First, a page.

‘Tis the season not to be jolly – otherwise known as the ‘exam stress season’. It’s like the flu season, but without the cough.
here I am, juggling the very different needs of my three daughters, two of whom
have exams this summer.
are the steps I have found useful in achieving a successful exam stress season.
Let me be clear about what I mean by ‘successful’. I do not define success as
every one of my children achieving straight A* grades in all subjects. I define
success as them getting through the stress of exams safe and well, and being
able to look back satisfied that they gave it their best shot. The rest is for
fate and the public examination boards to sort out.
is a point in my parenting life when I feel I am required to be
unreservedly sympathetic. Some parents may want to tell
their children exams were harder in their day, or had taken on
ten paper rounds before they were out of nappies. Even if these things
were true, I realise this is not the best time to talk about it. Exams are hard
and can be gruelling. I find it helps to acknowledge this and state clearly my
acceptance this is not a great time for teens. I also remind them it will not
last forever, and a long summer break will soon be here – although I don’t
mention results day is right in the middle of it!
you have some knowledge about the subjects your child is studying, it is
tempting to become over-involved in the revision process, but this is not
always helpful in the long term. The objective of this process is for your
child to become an independent learner, so it may be useful to keep this in
mind as you hog the textbooks. Personally, I can be a complete pain in
the neck when my kids are revising a subject which interests me, and I’m sure
this is a constant source of irritation to them, but they humour me
the other hand, don’t assume they will have everything available for the
learning process. Revision skills are taught in most schools these days, but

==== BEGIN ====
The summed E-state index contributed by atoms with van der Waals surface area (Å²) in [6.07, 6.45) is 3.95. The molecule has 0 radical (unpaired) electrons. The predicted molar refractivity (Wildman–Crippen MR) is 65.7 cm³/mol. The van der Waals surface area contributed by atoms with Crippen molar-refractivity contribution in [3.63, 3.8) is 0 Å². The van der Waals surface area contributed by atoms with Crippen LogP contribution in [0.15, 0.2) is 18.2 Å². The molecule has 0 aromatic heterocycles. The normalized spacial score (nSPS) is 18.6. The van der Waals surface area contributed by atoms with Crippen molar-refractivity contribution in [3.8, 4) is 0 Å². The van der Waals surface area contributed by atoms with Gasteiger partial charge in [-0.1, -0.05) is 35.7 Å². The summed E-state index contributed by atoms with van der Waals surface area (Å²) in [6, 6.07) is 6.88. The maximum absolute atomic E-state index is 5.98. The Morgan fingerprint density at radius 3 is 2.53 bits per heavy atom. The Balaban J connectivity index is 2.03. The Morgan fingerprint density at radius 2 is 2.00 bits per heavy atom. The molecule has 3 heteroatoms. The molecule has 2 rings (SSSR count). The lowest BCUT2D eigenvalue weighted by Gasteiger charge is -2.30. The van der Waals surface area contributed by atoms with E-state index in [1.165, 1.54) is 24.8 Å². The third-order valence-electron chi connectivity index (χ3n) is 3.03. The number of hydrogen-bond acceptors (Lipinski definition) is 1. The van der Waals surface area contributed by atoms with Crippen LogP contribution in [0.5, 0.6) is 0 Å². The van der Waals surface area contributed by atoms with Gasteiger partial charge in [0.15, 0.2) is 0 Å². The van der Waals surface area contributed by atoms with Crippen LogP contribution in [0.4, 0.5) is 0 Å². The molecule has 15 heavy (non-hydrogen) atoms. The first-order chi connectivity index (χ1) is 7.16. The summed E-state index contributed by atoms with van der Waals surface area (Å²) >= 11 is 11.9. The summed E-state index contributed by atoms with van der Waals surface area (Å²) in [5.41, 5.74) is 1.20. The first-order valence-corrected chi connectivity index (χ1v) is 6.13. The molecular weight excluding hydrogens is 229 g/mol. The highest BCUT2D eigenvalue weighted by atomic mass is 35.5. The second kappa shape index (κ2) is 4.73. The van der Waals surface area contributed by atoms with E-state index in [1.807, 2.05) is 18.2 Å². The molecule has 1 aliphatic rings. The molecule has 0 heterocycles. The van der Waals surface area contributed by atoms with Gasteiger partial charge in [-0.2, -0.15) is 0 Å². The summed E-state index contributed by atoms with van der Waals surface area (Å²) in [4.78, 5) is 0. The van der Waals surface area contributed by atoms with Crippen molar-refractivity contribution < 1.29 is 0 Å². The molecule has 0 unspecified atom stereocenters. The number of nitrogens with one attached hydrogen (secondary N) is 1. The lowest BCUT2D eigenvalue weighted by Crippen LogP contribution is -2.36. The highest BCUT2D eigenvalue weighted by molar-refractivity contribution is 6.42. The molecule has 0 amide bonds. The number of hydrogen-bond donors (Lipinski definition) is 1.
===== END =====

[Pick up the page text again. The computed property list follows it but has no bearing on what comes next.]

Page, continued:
your teen may not have taken them on board. Therefore, you may want to
encourage them to discover what works for them, and this is a matter of trial
and error. I personally need to write everything down in note form when I am
learning, and I also find it helpful to talk out loud as if I am explaining it
to someone else. Some students find a whiteboard and pens useful, while others
need a huge notebook. If you support them in their chosen revision method, at
least it shows you respect the process and consider them mature enough to
handle their own revision. If they can revise according to their own style it
will be more productive, and perhaps even enjoyable, for them. They will NEVER
admit this, however.
perfectly structured family life is, in my experience, almost impossible to
obtain. I can, however, see the benefits of everyone knowing what is happening
and when. The timetables for public examinations are published well in advance
and shared by schools and colleges. As soon as you get yours, pop the dates into
your calendar or simply pin the timetable up in the kitchen where everyone can
see it. That way you can plan family events without clashes.
A revision timetable really is essential, but can and
should be flexible. Subjects can be broken down into sections or topics which
can each be allocated a ‘session’. There should also be scheduled
are some of the reasons I find a timetable useful:
It makes it easy to appreciate the quantity of work needed. Teens approaching
public examinations for the first time sometimes underestimate the quantity of
material they will have to plough through. This can lead to a last-minute
It gives a psychological boost to teens who are floundering and overwhelmed,
because it provides a clear path and much needed structure.
It shares out time between subjects, so your teens don’t become bogged down in one
subject to the detriment of another.
It can give a sense of achievement if they stick to it.
If they don’t stick to it, this can give you or them an idea of how far behind
they have got.
thoughts on this subject are very clear: if you are leaving your teen at home
to revise, make sure there is plenty of reasonably healthy food in the house.
This will prevent them from either starving to death or ordering several pizzas
using your credit card details while you are out.
know the official advice is to feed your child healthy brain-enhancing food at this time, and I feel this is
absolutely the right thing to do. I also know there are moments in your life
when you really have to have a chocolate biscuit, and halfway through an
algebra equation is very likely to be one of those moments. So, once again, I
try to reach a compromise. This is really not the time to have a blazing row
over organic wholegrain crackers and humus.
Help with exam stress
is no escaping the fact teens are put under a lot of pressure around exam time.
Some will sail through with no problems, but others will struggle, and a few
will become seriously affected by mental health issues.There
is plenty of help available if you are worried about your child’s exam
stress. If you feel your child is really not coping with exams, and their
physical or mental health is deteriorating, you should contact your GP, who
will be able to give you some further advice. Organisations like ChildLine and
Mind can also offer support and guidance.Exam sympathyExam supportExam structureExam suppliesHelp with exam stress